China to 'send plane' as Taiwanese scam suspects face deportation from Cambodia

Masked alleged fraud suspects are escorted by policemen as they arrive at Taoyuan Airport in Taiwan, on April 15, 2016.
Masked alleged fraud suspects are escorted by policemen as they arrive at Taoyuan Airport in Taiwan, on April 15, 2016.PHOTO: AFP

PHNOM PENH (AFP) - Eight more Taiwanese nationals have been arrested in Cambodia over an alleged telephone scam, police said Tuesday (June 21), with China apparently poised to send a plane to collect them despite fierce opposition from Taipei.

Taipei accuses Beijing of "abducting" its citizens from countries that do not recognise the island's government - such as China ally Cambodia.

A total of 21 Taiwanese and 14 Chinese have now been arrested in Cambodia over recent days for allegedly running a telephone fraud targeting victims on the mainland.

"We will deport them to China this week. China will send a plane to pick up all of them," Major General Uk Heisela, director of inspection and procedure at the General Department of Immigration, told AFP.

In April both Malaysia and Kenya returned Taiwanese nationals accused of crimes to mainland China sparking uproar in Taipei.

Uk Heisela said the eight new arrests were made on Saturday in a raid in Phnom Penh.

Cambodia, historically one of Beijing's closest allies in South-east Asia, refuses to draw a distinction between China and Taiwan, simply referring to nationals from the latter as "island Chinese".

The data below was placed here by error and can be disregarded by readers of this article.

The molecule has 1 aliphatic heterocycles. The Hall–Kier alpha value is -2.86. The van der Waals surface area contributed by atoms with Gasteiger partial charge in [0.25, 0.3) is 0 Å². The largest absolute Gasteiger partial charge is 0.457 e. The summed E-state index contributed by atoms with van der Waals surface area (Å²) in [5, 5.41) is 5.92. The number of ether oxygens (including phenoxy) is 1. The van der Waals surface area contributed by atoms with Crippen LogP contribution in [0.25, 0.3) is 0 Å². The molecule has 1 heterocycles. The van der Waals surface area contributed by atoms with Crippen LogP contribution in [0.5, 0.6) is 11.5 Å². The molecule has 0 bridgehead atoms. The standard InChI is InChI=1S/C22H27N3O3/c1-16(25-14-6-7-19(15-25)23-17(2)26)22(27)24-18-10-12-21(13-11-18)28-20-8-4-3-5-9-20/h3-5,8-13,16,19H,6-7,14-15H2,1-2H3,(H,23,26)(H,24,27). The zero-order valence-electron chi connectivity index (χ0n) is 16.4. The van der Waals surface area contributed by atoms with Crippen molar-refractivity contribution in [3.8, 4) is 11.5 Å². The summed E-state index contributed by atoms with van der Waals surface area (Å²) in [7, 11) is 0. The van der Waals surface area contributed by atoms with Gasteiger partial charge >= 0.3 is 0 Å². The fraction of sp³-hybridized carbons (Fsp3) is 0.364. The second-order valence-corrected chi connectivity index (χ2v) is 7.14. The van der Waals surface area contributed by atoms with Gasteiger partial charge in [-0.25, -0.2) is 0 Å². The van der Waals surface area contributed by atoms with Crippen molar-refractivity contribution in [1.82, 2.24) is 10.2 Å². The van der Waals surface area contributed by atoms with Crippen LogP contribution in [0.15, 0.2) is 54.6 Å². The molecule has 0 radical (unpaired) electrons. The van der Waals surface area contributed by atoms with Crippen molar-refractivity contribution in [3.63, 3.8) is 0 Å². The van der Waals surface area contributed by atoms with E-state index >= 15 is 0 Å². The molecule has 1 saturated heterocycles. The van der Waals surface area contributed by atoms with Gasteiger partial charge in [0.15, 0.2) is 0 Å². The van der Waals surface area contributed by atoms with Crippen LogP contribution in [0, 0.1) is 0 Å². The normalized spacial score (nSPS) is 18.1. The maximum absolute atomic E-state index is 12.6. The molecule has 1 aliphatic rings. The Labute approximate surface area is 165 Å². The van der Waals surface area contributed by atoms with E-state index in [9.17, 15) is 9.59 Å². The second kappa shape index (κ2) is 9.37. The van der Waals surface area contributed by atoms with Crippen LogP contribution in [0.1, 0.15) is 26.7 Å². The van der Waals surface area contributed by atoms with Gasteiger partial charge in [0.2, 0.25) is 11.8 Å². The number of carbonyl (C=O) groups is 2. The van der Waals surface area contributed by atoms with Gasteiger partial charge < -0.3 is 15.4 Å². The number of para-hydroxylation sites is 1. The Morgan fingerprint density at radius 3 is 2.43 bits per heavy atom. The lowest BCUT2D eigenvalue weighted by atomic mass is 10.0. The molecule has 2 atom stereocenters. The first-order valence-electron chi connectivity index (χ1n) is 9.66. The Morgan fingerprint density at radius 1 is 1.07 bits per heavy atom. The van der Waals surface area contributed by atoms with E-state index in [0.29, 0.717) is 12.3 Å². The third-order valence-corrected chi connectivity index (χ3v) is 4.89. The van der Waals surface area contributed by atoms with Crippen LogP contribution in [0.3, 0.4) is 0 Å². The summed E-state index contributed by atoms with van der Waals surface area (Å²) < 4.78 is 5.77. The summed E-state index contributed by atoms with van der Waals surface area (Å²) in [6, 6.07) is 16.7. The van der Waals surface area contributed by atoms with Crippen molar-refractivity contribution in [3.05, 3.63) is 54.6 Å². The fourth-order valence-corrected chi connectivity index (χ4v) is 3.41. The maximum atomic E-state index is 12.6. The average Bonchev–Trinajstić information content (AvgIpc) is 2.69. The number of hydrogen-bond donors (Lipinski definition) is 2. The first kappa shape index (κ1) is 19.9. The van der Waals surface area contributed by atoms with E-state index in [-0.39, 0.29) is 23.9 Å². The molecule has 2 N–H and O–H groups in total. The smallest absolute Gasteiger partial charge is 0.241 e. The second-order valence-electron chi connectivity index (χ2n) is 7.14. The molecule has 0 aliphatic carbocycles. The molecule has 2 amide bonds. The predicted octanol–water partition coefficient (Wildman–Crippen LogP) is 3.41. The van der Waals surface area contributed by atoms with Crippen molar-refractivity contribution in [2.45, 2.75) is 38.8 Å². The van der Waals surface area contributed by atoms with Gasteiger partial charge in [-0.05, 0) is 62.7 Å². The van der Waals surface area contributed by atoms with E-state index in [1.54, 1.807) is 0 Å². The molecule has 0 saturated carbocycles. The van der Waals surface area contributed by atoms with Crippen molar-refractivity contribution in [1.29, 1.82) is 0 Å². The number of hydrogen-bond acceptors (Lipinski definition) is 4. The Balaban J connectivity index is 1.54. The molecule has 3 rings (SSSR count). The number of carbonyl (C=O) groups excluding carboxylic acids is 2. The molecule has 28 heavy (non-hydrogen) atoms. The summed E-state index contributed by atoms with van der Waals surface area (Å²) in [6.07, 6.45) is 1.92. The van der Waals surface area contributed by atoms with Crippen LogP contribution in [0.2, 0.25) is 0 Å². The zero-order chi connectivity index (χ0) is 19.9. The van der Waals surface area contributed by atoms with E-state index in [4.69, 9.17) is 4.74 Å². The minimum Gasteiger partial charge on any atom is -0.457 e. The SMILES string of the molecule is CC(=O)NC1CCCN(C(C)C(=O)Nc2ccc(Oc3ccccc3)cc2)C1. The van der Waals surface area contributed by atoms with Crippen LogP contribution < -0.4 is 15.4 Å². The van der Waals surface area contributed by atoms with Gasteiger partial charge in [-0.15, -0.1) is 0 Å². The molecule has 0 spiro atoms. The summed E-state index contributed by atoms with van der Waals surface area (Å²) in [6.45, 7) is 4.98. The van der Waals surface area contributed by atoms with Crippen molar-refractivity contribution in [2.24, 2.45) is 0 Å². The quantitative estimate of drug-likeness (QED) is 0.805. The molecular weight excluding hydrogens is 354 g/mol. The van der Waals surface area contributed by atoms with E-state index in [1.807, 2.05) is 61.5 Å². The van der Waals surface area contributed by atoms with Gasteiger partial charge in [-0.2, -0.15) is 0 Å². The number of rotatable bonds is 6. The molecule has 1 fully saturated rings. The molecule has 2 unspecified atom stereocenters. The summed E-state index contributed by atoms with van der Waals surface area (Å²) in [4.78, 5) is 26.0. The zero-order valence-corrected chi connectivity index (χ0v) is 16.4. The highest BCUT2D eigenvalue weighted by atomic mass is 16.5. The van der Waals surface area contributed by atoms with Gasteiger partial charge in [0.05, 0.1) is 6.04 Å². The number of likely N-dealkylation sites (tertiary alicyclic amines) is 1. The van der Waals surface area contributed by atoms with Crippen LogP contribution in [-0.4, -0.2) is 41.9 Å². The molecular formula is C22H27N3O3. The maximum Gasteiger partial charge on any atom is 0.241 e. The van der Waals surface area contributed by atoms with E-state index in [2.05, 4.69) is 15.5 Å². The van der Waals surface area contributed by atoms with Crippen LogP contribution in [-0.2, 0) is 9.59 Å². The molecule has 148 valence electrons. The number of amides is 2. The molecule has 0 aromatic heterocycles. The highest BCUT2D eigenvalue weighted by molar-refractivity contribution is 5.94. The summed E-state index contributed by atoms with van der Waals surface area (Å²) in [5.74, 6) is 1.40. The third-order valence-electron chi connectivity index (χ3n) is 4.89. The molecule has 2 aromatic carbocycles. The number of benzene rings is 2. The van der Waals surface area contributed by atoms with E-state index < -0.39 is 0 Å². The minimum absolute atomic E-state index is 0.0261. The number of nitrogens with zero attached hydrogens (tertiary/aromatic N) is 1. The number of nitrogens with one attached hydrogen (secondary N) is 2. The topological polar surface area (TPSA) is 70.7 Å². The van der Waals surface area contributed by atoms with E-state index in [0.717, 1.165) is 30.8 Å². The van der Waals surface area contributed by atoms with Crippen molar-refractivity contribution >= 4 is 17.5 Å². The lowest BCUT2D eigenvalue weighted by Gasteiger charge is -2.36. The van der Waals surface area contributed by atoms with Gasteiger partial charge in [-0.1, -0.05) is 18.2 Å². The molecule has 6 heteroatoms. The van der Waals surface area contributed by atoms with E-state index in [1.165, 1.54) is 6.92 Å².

Taiwan is self-ruling after splitting with China in 1949, following a civil war, but Beijing still sees it as a part of its territory waiting to be reunified.

The island has never formally declared independence.

Observers read the deportation cases as a Chinese bid to pressure Taiwan's new government - which took office in May.

Beijing does not trust the traditionally pro-independence ruling Democratic Progressive Party (DPP).

Taiwan insists citizens deported from third countries should be returned to the island and not to mainland China.

On Monday Taiwan's Mainland Affairs Council, which handles affairs with Beijing, said the deportations are a setback for ties.

Taiwan's new president Tsai Ing-wen has repeatedly pledged to maintain the "status quo" with Beijing.

But she also has not bowed down to pressure to accept Beijing's definition of cross-strait relations.

Taipei says its emissaries have been unable to reach the arrested suspects in Cambodia.